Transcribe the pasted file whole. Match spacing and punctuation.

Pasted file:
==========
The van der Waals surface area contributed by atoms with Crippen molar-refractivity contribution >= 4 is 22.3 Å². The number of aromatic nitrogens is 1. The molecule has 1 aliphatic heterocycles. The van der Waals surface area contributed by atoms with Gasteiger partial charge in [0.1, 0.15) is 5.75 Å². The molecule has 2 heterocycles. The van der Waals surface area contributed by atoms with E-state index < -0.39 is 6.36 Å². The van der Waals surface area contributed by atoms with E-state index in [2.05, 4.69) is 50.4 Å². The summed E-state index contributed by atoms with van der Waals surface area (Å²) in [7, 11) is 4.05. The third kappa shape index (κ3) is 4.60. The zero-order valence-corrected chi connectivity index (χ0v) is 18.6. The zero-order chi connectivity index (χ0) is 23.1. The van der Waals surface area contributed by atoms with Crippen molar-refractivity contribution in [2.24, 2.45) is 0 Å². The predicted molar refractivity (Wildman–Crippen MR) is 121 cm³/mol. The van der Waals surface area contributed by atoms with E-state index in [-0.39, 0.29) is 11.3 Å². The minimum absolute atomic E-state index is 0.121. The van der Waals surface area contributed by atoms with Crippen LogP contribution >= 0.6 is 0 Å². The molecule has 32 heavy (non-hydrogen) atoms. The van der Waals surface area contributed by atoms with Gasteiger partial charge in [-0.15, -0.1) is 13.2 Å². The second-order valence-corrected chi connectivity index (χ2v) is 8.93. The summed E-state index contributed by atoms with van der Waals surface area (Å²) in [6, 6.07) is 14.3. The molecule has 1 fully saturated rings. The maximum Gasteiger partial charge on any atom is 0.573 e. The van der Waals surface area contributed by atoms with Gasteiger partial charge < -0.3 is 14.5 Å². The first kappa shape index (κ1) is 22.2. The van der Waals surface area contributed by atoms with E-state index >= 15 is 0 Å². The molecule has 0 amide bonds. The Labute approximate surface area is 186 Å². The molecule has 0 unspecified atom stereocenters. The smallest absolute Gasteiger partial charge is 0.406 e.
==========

The van der Waals surface area contributed by atoms with Crippen molar-refractivity contribution >= 4 is 22.3 Å². The number of aromatic nitrogens is 1. The molecule has 1 aliphatic heterocycles. The van der Waals surface area contributed by atoms with Gasteiger partial charge in [0.1, 0.15) is 5.75 Å². The molecule has 2 heterocycles. The van der Waals surface area contributed by atoms with E-state index < -0.39 is 6.36 Å². The van der Waals surface area contributed by atoms with E-state index in [2.05, 4.69) is 50.4 Å². The summed E-state index contributed by atoms with van der Waals surface area (Å²) in [7, 11) is 4.05. The third kappa shape index (κ3) is 4.60. The zero-order valence-corrected chi connectivity index (χ0v) is 18.6. The zero-order chi connectivity index (χ0) is 23.1. The van der Waals surface area contributed by atoms with Crippen molar-refractivity contribution in [2.24, 2.45) is 0 Å². The predicted molar refractivity (Wildman–Crippen MR) is 121 cm³/mol. The van der Waals surface area contributed by atoms with E-state index in [-0.39, 0.29) is 11.3 Å². The minimum absolute atomic E-state index is 0.121. The van der Waals surface area contributed by atoms with Crippen LogP contribution >= 0.6 is 0 Å². The molecule has 32 heavy (non-hydrogen) atoms. The van der Waals surface area contributed by atoms with Gasteiger partial charge in [-0.15, -0.1) is 13.2 Å². The second-order valence-corrected chi connectivity index (χ2v) is 8.93. The summed E-state index contributed by atoms with van der Waals surface area (Å²) in [6, 6.07) is 14.3. The molecule has 1 fully saturated rings. The maximum Gasteiger partial charge on any atom is 0.573 e. The van der Waals surface area contributed by atoms with Gasteiger partial charge < -0.3 is 14.5 Å². The first kappa shape index (κ1) is 22.2. The van der Waals surface area contributed by atoms with E-state index >= 15 is 0 Å². The molecule has 0 amide bonds. The Labute approximate surface area is 186 Å². The molecule has 0 unspecified atom stereocenters. The smallest absolute Gasteiger partial charge is 0.406 e.